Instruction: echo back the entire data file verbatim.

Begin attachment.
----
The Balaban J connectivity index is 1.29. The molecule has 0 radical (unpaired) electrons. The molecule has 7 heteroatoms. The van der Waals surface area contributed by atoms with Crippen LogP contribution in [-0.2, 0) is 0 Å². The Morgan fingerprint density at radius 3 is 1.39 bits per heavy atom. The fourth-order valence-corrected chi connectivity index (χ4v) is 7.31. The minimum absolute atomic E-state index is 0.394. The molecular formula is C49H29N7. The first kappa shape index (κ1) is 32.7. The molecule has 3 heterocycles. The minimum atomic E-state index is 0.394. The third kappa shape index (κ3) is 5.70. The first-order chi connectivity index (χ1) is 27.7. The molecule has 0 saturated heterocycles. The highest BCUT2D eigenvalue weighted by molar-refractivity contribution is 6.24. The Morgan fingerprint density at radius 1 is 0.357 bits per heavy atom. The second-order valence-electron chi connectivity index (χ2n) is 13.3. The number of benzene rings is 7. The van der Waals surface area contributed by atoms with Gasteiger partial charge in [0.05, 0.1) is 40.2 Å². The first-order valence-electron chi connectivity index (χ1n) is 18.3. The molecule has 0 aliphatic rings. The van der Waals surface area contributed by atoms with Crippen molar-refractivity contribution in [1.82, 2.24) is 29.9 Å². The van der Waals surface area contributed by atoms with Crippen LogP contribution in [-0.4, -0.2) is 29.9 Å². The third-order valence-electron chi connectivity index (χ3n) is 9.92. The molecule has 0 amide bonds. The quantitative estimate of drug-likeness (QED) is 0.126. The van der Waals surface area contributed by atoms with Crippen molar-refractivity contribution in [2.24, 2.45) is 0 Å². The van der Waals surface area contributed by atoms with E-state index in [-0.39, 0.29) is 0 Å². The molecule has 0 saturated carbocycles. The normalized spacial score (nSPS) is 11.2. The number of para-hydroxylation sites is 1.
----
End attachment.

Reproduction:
The Balaban J connectivity index is 1.29. The molecule has 0 radical (unpaired) electrons. The molecule has 7 heteroatoms. The van der Waals surface area contributed by atoms with Crippen LogP contribution in [-0.2, 0) is 0 Å². The Morgan fingerprint density at radius 3 is 1.39 bits per heavy atom. The fourth-order valence-corrected chi connectivity index (χ4v) is 7.31. The minimum absolute atomic E-state index is 0.394. The molecular formula is C49H29N7. The first kappa shape index (κ1) is 32.7. The molecule has 3 heterocycles. The minimum atomic E-state index is 0.394. The third kappa shape index (κ3) is 5.70. The first-order chi connectivity index (χ1) is 27.7. The molecule has 0 saturated heterocycles. The highest BCUT2D eigenvalue weighted by molar-refractivity contribution is 6.24. The Morgan fingerprint density at radius 1 is 0.357 bits per heavy atom. The second-order valence-electron chi connectivity index (χ2n) is 13.3. The number of benzene rings is 7. The van der Waals surface area contributed by atoms with Gasteiger partial charge in [0.05, 0.1) is 40.2 Å². The first-order valence-electron chi connectivity index (χ1n) is 18.3. The molecule has 0 aliphatic rings. The van der Waals surface area contributed by atoms with Crippen molar-refractivity contribution in [1.82, 2.24) is 29.9 Å². The van der Waals surface area contributed by atoms with Crippen LogP contribution in [-0.4, -0.2) is 29.9 Å². The third-order valence-electron chi connectivity index (χ3n) is 9.92. The molecule has 0 amide bonds. The quantitative estimate of drug-likeness (QED) is 0.126. The van der Waals surface area contributed by atoms with Crippen molar-refractivity contribution in [2.24, 2.45) is 0 Å². The van der Waals surface area contributed by atoms with E-state index in [-0.39, 0.29) is 0 Å². The molecule has 0 saturated carbocycles. The normalized spacial score (nSPS) is 11.2. The number of para-hydroxylation sites is 1.